NEW: Missile entered Japan's air defense identification zone, officials say
Launch takes place in the waters off Sinpo, South Hamgyong Province
North Korea test fired a submarine-based ballistic missile from its east coast on Wednesday, South Korean authorities said.
The launch took place at 5:30 a.m. local time, according to a statement from the South Korean Foreign Ministry.
North Korea’s launch took place in the waters, off Sinpo, South Hamgyong Province, in the early morning, the South Korea’s Joint Chiefs of Staff said.
“If the North Korean regime continues to pursue its nuclear and missile capabilities and ignore severe economic difficulties of its people, it will bring about more severe sanctions and diplomatic isolation. It should also realize that it will hasten its self-destruction,” the country’s Foreign Ministry said.
“Our government is prepared with full readiness posture to protect our people and the safety of our country and will thoroughly respond to any North Korea’s provocation.”
The US Pacific Command tracked the missile over and into the Sea of Japan, also known as the East Sea, approximately 300 miles off the coast of North Korea.
This was the first time a North Korean missile entered Japan’s air defense identification zone, Japanese Prime Minister Shinzo Abe said.
“This is a threat to Japan’s security and an unforgivable reckless act that significantly damages the peace and stability of the region,” Abe said Wednesday morning.
The launch comes amid the annual joint military exercise between the United States and South Korea, which kicked off on Monday.
The annual drill includes 25,000 US troops, the bulk of which are already stationed in Korea, according to a statement by US Forces Korea.
Compared to previous tests, Wednesday’s missile is seen as “an improvement,” according to the South Korean Joint Chiefs of Staff. The United States and South Korea are closely analyzing the details.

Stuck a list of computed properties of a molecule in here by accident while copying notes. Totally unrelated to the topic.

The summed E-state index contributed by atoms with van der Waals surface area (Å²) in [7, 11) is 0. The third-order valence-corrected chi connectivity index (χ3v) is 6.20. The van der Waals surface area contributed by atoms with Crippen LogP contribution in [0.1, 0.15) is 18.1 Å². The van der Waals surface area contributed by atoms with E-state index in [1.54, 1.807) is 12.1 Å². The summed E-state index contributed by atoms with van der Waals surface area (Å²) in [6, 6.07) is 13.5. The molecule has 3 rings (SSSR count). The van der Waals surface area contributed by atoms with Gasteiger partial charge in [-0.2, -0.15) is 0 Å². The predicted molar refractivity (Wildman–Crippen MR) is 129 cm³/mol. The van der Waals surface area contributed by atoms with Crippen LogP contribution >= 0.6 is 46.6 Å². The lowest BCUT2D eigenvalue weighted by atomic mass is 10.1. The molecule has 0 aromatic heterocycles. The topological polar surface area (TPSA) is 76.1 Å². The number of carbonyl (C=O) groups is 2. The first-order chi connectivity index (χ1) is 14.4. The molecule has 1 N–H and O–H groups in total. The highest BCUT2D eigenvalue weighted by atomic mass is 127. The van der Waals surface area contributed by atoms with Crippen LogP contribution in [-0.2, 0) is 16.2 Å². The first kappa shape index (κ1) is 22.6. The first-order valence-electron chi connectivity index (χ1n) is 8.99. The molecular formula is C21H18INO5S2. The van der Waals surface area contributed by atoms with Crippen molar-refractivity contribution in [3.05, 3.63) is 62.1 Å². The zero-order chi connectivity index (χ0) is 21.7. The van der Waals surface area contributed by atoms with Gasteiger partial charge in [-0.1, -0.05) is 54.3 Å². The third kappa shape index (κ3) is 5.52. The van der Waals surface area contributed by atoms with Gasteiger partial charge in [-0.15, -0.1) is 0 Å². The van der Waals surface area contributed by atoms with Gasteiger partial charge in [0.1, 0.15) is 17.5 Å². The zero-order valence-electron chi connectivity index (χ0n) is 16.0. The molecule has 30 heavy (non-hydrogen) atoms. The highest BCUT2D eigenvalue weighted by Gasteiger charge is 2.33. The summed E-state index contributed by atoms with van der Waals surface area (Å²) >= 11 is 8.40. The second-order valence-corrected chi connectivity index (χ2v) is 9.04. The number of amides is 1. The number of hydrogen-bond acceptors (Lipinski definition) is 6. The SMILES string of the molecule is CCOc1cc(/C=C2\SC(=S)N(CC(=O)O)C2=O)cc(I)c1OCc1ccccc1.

Dr. Daniel A. Pinkston, a professor at Troy University, told CNN the fact that the rocket traveled as far as it did suggests the North Koreans are “making quite rapid progress, and probably more rapid progress than any people had predicted.”
North Korea’s latest military move has drawn condemnation from the South Koreans.
This as a “serious challenge against the security of the Korean peninsula” and believed to be “part of North Korea’s armed protest to escalate military tension in the Korean peninsula using annual US-South Korea joint drill as an excuse,” the South Korean Joint Chiefs of Staff said in a press statement.
A senior US State Department official told CNN the US is trying to determine whether the launch was successful.
The missile is presumed to be a KN-11, said Navy Cmdr. Dave Benham, a spokesman for US Pacific Command.
Threat of more missiles
North Korea has made threats of nuclear retaliation if the two-week drills “show the slightest sign of aggression,” a spokesman for North Korea’s military was quoted as saying by the country’s state media.
In response to the joint drills, North Korea on Tuesday sent a letter to the UN Security Council, complaining that the “US-led large-scale joint military exercise in collusion with the south Korean forces despite repeated warnings of the DPRK is a grave military provocation aimed to launch a preemptive nuclear attack on the DPRK and a challenge to regional peace and stability in every way.”
Under Security Council resolutions, aimed partially at curbing North Korea’s development of nuclear weapons, the communist country is prohibited from carrying out ballistic missile launches.
A South Korean defense official earlier this month said North Korea has launched more than 30 test missiles since Kim Jong Un, the country’s leader took power in 2011.
Though North Korea has aimed to improve its nuclear and missile capabilities, it has yet to pair the two successfully.
Earlier this month, North Korea fired two intermediate range ballistic missiles, including one into the Sea of Japan.
The US Strategic Command said one of the missiles exploded after launch. The other flew about 621 miles (1,000 kilometers) over North Korea and into the Sea of Japan, according to the South Korean Joint Chiefs of Staff.
CNN’s Yoko Wakatsuki, Mohammad Tawfeeq, Elise Labott, Richard Roth, Ryan Browne and Barbara Starr contributed to this report.